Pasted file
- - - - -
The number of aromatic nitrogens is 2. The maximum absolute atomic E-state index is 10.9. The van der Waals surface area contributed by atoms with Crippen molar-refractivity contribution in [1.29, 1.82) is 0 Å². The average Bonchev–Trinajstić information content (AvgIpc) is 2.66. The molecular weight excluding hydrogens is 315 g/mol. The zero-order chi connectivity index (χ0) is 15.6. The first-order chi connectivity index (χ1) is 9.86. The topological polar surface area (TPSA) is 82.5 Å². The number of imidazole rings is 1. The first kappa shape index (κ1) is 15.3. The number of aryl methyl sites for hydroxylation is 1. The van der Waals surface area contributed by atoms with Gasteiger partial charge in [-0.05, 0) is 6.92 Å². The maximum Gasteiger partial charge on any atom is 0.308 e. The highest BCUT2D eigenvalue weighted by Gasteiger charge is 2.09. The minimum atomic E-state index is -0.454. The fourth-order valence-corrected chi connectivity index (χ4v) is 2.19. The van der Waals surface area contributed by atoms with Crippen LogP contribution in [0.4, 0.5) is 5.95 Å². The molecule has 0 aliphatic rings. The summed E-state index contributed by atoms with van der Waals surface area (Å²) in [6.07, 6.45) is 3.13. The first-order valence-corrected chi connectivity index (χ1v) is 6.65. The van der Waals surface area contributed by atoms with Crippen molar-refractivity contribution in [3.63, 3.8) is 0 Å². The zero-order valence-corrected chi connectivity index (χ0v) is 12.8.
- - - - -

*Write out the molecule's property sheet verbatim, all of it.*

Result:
The number of aromatic nitrogens is 2. The maximum absolute atomic E-state index is 10.9. The van der Waals surface area contributed by atoms with Crippen molar-refractivity contribution in [1.29, 1.82) is 0 Å². The average Bonchev–Trinajstić information content (AvgIpc) is 2.66. The molecular weight excluding hydrogens is 315 g/mol. The zero-order chi connectivity index (χ0) is 15.6. The first-order chi connectivity index (χ1) is 9.86. The topological polar surface area (TPSA) is 82.5 Å². The number of imidazole rings is 1. The first kappa shape index (κ1) is 15.3. The number of aryl methyl sites for hydroxylation is 1. The van der Waals surface area contributed by atoms with Gasteiger partial charge in [-0.05, 0) is 6.92 Å². The maximum Gasteiger partial charge on any atom is 0.308 e. The highest BCUT2D eigenvalue weighted by Gasteiger charge is 2.09. The minimum atomic E-state index is -0.454. The fourth-order valence-corrected chi connectivity index (χ4v) is 2.19. The van der Waals surface area contributed by atoms with Crippen LogP contribution in [0.4, 0.5) is 5.95 Å². The molecule has 0 aliphatic rings. The summed E-state index contributed by atoms with van der Waals surface area (Å²) in [6.07, 6.45) is 3.13. The first-order valence-corrected chi connectivity index (χ1v) is 6.65. The van der Waals surface area contributed by atoms with Crippen molar-refractivity contribution in [3.63, 3.8) is 0 Å². The zero-order valence-corrected chi connectivity index (χ0v) is 12.8.